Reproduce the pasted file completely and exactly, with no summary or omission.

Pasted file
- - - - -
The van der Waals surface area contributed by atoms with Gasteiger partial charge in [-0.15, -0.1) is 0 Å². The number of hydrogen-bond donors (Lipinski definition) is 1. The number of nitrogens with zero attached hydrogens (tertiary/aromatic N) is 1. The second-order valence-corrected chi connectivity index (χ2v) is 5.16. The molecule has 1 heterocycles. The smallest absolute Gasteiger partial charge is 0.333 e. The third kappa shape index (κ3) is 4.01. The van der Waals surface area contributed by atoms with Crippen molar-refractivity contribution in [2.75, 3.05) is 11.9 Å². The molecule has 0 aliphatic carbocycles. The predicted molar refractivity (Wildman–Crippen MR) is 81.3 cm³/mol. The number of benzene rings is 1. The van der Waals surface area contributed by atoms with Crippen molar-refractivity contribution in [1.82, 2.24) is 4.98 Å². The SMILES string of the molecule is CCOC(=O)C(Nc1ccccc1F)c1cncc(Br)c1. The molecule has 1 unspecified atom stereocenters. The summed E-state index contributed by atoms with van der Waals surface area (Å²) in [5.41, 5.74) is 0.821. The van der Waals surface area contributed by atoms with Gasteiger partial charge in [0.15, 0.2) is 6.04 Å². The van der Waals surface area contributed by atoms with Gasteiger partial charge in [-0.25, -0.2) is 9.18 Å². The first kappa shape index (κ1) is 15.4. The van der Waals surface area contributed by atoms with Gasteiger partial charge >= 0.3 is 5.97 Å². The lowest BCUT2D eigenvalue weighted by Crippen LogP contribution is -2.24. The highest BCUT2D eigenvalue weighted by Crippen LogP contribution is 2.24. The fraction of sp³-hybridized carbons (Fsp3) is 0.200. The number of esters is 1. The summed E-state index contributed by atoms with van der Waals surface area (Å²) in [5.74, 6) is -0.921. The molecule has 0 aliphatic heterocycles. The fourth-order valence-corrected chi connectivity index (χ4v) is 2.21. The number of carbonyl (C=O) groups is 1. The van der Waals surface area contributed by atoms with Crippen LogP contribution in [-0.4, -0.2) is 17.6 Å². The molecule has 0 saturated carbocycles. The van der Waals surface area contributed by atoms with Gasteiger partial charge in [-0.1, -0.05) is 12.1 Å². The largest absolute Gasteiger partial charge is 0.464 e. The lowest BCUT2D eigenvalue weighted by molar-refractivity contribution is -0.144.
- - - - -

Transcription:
The van der Waals surface area contributed by atoms with Gasteiger partial charge in [-0.15, -0.1) is 0 Å². The number of hydrogen-bond donors (Lipinski definition) is 1. The number of nitrogens with zero attached hydrogens (tertiary/aromatic N) is 1. The second-order valence-corrected chi connectivity index (χ2v) is 5.16. The molecule has 1 heterocycles. The smallest absolute Gasteiger partial charge is 0.333 e. The third kappa shape index (κ3) is 4.01. The van der Waals surface area contributed by atoms with Crippen molar-refractivity contribution in [2.75, 3.05) is 11.9 Å². The molecule has 0 aliphatic carbocycles. The predicted molar refractivity (Wildman–Crippen MR) is 81.3 cm³/mol. The number of benzene rings is 1. The van der Waals surface area contributed by atoms with Crippen molar-refractivity contribution in [1.82, 2.24) is 4.98 Å². The SMILES string of the molecule is CCOC(=O)C(Nc1ccccc1F)c1cncc(Br)c1. The molecule has 1 unspecified atom stereocenters. The summed E-state index contributed by atoms with van der Waals surface area (Å²) in [5.41, 5.74) is 0.821. The van der Waals surface area contributed by atoms with Gasteiger partial charge in [0.15, 0.2) is 6.04 Å². The van der Waals surface area contributed by atoms with Gasteiger partial charge in [-0.25, -0.2) is 9.18 Å². The first kappa shape index (κ1) is 15.4. The van der Waals surface area contributed by atoms with Gasteiger partial charge >= 0.3 is 5.97 Å². The lowest BCUT2D eigenvalue weighted by Crippen LogP contribution is -2.24. The highest BCUT2D eigenvalue weighted by Crippen LogP contribution is 2.24. The fraction of sp³-hybridized carbons (Fsp3) is 0.200. The number of esters is 1. The summed E-state index contributed by atoms with van der Waals surface area (Å²) in [5.74, 6) is -0.921. The molecule has 0 aliphatic heterocycles. The fourth-order valence-corrected chi connectivity index (χ4v) is 2.21. The number of carbonyl (C=O) groups is 1. The van der Waals surface area contributed by atoms with Crippen LogP contribution in [-0.4, -0.2) is 17.6 Å². The molecule has 0 saturated carbocycles. The van der Waals surface area contributed by atoms with Gasteiger partial charge in [-0.1, -0.05) is 12.1 Å². The largest absolute Gasteiger partial charge is 0.464 e. The lowest BCUT2D eigenvalue weighted by molar-refractivity contribution is -0.144.